You’ve got to love this bold title for a pamphlet on canning and pickling, etc.
I think it’s charming, witty, and informative. But of course, I’m a little biased since it’s written by my daughter, Aviva.
Aviva came over one day and showed me how to make pickled green beans with dill, i.e. Dilly Beans.
I used to can a lot back in the old Earth Mother days, but now I’m lazier and just pack my freezer full of berries and other fruit, even jams that I don’t water-process.
Still, it’s nice to have some canned goods on the shelf in case the electricity goes out…..and they look good.
Here’s what Aviva writes about Hot Water Bath Canning:
This method is good for all acid foods. This means most fruits, pickles and jams. Other foods need to be heated to a higher temp. to kill all the bacteria in em, hotter than your stovetop will get.
To prepare your foods for canning, wash it well and remove bad spots. If you need to remove skins from tomatoes, peaches, garlic, etc., dip in boiling water for one minute. You can either can your food fresh or cooked a little bit. All food must be a solid mass in the jar–as little room for air as possible–that’s why we add liquid to a lot of the food: hot water, sugar syrup or a vinegar brine.
First, get yer big pot of water boiling. Use the biggest pot you have (wider is better than tall) If you can, get a canning rack to put in your pot & keep the jars from rattling together & breaking. Put a lid on the pot and turn the stove on high.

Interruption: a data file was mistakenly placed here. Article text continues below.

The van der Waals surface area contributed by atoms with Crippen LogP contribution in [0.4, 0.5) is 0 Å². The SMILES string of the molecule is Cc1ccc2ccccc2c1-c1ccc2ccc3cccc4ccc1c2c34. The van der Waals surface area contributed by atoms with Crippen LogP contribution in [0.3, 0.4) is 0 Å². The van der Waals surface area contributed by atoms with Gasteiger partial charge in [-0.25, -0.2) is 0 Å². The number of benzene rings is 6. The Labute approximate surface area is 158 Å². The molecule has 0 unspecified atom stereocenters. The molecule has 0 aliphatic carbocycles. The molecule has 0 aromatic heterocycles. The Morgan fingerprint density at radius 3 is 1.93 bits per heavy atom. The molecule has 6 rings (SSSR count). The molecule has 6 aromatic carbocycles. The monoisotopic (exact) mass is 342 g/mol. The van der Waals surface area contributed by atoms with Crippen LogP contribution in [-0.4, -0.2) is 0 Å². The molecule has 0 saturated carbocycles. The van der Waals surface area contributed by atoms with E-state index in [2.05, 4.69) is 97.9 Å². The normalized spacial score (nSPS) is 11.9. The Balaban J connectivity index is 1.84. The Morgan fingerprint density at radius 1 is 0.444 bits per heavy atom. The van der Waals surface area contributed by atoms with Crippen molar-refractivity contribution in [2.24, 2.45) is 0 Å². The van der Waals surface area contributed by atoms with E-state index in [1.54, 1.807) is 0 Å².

Wash & sterilize the jars. Then heat them up so they don’t go into shock when they’re in hot water. Do this by pouring hot water in them or put hot jam or liquid (food). Simultaneously sterilize the lids by putting them in a small pot of boiling water. Once you have your food in a jar, fill the hot liquid up to 1/4″ below the top of the jar–making sure all the food is covered. Then wipe off the rim of the jar with a damp towel and put the sterilized lid on. Screw the jar ring on tight and place in the pot of water. When the water is at a steady boil, begin timing. Process for an appropriate amount of minutes and then remove from pot with tongs and place on a towel for 12 undisturbed hours.
I’ll add that the lid should sort of pop inward, creating a vacuum. Also, you can buy canning jars, rings and sealable lids in most any grocery (you can often find jars at rummage sales, and just buy new lids and rings). And Aviva and I found a nifty way of storing the rings: you just thread them onto a length of string (ribbon or whatnot) and hang from a nail or peg.
Okay, now that we got all that out of the way, here’s a recipe for Dilly Beans:
2 pounds fresh green beans, trimmed
4 cloves garlic, peeled
8 sprigs fresh dill weed
4 teaspoons salt
2 1/2 cups white vinegar
2 1/2 cups water
1. Cut green beans to fit inside pint canning jars. Put a large pot of water on the stove to boil, and have ready a large bowl of ice water nearby.
2. Blanch the green beans to help them keep their color, by cooking them in the boiling water for one minute. Plunge beans in ice water to cool; then drain
3. Pack the beans into four hot, sterilized pint jars. Place 1 clove garlic and 2 sprigs dill weed in each jar, against the glass. Add 1 teaspoon of salt to each jar.
4. In a large saucepan over high heat, bring vinegar and water to a boil. Pour over beans until it reaches ¼” below the top of the jar.
5. Seal the jars with lids and rings and process for 10 minutes in a large pot of boiling water, making sure that the water covers the jars completely.